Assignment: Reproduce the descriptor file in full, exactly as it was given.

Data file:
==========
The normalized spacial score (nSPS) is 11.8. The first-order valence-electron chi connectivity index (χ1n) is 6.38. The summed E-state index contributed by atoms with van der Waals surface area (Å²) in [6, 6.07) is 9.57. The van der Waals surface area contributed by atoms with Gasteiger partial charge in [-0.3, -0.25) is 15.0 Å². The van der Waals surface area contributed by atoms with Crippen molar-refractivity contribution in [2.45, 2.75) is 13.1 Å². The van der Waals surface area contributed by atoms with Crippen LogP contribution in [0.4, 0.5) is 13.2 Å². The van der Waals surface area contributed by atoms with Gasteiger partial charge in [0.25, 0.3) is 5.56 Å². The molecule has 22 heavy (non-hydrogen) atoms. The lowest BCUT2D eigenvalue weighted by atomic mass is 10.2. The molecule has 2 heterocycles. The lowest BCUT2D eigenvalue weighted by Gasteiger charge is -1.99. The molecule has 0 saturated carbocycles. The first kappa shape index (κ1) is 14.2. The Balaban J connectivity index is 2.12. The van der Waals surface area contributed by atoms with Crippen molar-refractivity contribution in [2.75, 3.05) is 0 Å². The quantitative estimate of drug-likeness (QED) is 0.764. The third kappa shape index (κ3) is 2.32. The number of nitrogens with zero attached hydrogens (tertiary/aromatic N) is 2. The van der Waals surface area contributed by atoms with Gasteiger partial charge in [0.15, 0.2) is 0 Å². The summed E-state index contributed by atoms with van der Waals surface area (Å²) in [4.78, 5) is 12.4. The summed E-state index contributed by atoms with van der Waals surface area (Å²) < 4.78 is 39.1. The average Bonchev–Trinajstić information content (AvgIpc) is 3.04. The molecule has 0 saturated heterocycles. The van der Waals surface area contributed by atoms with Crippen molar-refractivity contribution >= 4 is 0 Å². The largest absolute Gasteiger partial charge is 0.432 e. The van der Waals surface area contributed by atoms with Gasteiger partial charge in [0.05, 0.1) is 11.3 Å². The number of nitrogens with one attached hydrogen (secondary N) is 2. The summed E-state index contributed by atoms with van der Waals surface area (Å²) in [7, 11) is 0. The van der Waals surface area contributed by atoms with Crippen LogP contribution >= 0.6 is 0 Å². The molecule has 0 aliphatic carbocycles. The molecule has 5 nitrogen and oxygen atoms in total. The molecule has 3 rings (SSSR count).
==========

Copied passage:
The normalized spacial score (nSPS) is 11.8. The first-order valence-electron chi connectivity index (χ1n) is 6.38. The summed E-state index contributed by atoms with van der Waals surface area (Å²) in [6, 6.07) is 9.57. The van der Waals surface area contributed by atoms with Gasteiger partial charge in [-0.3, -0.25) is 15.0 Å². The van der Waals surface area contributed by atoms with Crippen molar-refractivity contribution in [2.45, 2.75) is 13.1 Å². The van der Waals surface area contributed by atoms with Crippen LogP contribution in [0.4, 0.5) is 13.2 Å². The van der Waals surface area contributed by atoms with Gasteiger partial charge in [0.25, 0.3) is 5.56 Å². The molecule has 22 heavy (non-hydrogen) atoms. The lowest BCUT2D eigenvalue weighted by atomic mass is 10.2. The molecule has 2 heterocycles. The lowest BCUT2D eigenvalue weighted by Gasteiger charge is -1.99. The molecule has 0 saturated carbocycles. The first kappa shape index (κ1) is 14.2. The Balaban J connectivity index is 2.12. The van der Waals surface area contributed by atoms with Crippen molar-refractivity contribution in [2.75, 3.05) is 0 Å². The quantitative estimate of drug-likeness (QED) is 0.764. The third kappa shape index (κ3) is 2.32. The number of nitrogens with zero attached hydrogens (tertiary/aromatic N) is 2. The van der Waals surface area contributed by atoms with Gasteiger partial charge in [0.15, 0.2) is 0 Å². The summed E-state index contributed by atoms with van der Waals surface area (Å²) in [4.78, 5) is 12.4. The summed E-state index contributed by atoms with van der Waals surface area (Å²) < 4.78 is 39.1. The average Bonchev–Trinajstić information content (AvgIpc) is 3.04. The molecule has 0 saturated heterocycles. The van der Waals surface area contributed by atoms with Crippen molar-refractivity contribution >= 4 is 0 Å². The largest absolute Gasteiger partial charge is 0.432 e. The van der Waals surface area contributed by atoms with Gasteiger partial charge in [0.05, 0.1) is 11.3 Å². The number of nitrogens with one attached hydrogen (secondary N) is 2. The summed E-state index contributed by atoms with van der Waals surface area (Å²) in [7, 11) is 0. The van der Waals surface area contributed by atoms with Crippen LogP contribution >= 0.6 is 0 Å². The molecule has 0 aliphatic carbocycles. The molecule has 5 nitrogen and oxygen atoms in total. The molecule has 3 rings (SSSR count).